"They're a little bit like our defense," explained Coach Mark Dantonio. "Coach (Pat) Narduzzi, he worked with their defensive coordinator Jay Peterson, so they're a little bit like our defense, but they've been a little bit more... a different scheme this past week.
Dantonio explained the wrinkle that Eastern Michigan unveiled.
"It was a little bit more of a 'bench' scheme or an 'under' scheme, because of the linebacker at the end of the line of scrimmage.
"We'll see what they come in here with, but they definitely have some patterns that parallel with ours," he said.
Dantonio talked about his opinion of the Eastern scheme and how the Spartans might attack it.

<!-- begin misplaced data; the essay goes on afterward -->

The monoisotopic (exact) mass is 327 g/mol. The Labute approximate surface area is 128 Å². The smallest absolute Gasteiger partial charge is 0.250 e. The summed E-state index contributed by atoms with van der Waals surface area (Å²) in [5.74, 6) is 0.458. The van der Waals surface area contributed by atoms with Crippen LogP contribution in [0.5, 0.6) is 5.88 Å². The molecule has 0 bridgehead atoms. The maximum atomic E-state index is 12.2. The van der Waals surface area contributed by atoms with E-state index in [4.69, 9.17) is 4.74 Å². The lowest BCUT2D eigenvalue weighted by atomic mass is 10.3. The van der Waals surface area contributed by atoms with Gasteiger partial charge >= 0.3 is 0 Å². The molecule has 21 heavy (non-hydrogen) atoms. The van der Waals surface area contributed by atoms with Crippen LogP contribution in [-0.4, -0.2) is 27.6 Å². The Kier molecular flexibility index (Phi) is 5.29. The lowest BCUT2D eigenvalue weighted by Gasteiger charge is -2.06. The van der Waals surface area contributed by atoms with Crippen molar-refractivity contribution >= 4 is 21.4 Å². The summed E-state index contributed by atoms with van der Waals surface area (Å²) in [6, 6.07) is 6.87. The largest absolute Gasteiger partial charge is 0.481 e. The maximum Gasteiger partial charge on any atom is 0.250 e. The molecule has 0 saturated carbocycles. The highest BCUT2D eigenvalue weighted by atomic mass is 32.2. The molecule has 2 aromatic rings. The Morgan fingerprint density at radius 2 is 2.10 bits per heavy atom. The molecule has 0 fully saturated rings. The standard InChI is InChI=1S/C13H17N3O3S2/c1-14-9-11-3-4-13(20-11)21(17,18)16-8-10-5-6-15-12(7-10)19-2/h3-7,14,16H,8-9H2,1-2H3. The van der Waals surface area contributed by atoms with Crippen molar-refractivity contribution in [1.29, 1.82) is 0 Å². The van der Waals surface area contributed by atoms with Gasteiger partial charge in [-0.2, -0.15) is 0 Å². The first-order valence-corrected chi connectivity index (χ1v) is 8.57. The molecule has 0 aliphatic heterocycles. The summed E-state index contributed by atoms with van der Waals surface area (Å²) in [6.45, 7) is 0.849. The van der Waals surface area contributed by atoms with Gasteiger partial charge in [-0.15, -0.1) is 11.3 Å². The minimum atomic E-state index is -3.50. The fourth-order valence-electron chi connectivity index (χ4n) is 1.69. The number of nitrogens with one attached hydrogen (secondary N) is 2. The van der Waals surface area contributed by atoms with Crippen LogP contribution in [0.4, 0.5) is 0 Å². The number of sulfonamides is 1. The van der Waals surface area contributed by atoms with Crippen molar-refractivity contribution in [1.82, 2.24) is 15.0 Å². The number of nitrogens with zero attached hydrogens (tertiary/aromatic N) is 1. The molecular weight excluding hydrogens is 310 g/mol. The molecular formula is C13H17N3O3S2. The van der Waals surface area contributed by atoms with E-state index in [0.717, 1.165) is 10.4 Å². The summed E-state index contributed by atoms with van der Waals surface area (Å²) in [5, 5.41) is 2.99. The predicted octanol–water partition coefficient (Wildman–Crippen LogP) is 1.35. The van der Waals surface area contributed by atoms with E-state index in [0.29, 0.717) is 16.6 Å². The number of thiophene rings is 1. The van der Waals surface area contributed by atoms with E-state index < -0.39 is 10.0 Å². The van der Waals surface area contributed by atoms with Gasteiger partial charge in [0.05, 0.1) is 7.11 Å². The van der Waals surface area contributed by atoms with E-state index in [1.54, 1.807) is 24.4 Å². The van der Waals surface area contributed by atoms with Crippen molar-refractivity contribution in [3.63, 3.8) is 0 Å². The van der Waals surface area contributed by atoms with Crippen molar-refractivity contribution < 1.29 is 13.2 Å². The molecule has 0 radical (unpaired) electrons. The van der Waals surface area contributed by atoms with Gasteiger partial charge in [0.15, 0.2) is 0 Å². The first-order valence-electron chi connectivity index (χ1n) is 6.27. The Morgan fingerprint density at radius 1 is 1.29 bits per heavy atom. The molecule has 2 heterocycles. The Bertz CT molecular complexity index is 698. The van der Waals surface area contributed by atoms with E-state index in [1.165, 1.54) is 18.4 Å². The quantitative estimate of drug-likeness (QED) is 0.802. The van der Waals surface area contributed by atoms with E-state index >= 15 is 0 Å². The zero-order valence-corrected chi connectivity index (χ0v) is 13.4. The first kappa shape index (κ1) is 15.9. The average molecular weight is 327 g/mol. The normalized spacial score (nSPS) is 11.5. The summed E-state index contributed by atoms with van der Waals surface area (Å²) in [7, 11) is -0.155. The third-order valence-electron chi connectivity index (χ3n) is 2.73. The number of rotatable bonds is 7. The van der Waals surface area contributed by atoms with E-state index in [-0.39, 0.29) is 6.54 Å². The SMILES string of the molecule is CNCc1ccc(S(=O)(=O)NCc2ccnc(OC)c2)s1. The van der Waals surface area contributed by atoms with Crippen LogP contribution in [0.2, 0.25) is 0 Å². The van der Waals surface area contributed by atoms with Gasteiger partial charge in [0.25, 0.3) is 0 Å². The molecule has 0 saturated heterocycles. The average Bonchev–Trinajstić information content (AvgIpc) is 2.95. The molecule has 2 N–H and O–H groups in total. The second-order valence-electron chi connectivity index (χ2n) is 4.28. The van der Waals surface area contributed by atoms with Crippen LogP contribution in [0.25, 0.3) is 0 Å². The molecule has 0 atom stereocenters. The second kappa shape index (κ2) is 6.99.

"They're active and they run, their linebackers will run, they're going to fly around. I was impressed with the way they played last Thursday. They flew around made plays and ran to the football."
In the "under" scheme that Dantonio referenced, five men, including a linebacker on the strong side of the formation, line up on the line of scrimmage, giving the unit a more stout, run stopping look.
The Eagles used the scheme to stop the Sycamores from running the football early and then went on to dominate time of possession.
Look for Michigan State to attack the scheme with short passing like slant routes, passes into the flats and routes to the tight ends between the linebackers.
If MSU is successful, it will force Eastern to back that extra defender off the line of scrimmage and giving senior tailback Javon Ringer running room.
The success or lack of it for Eastern should be apparent early on. If the Spartans are able to move the chains, look for the Eagles to quickly abandon the scheme in favor of a more traditional Cover Two look.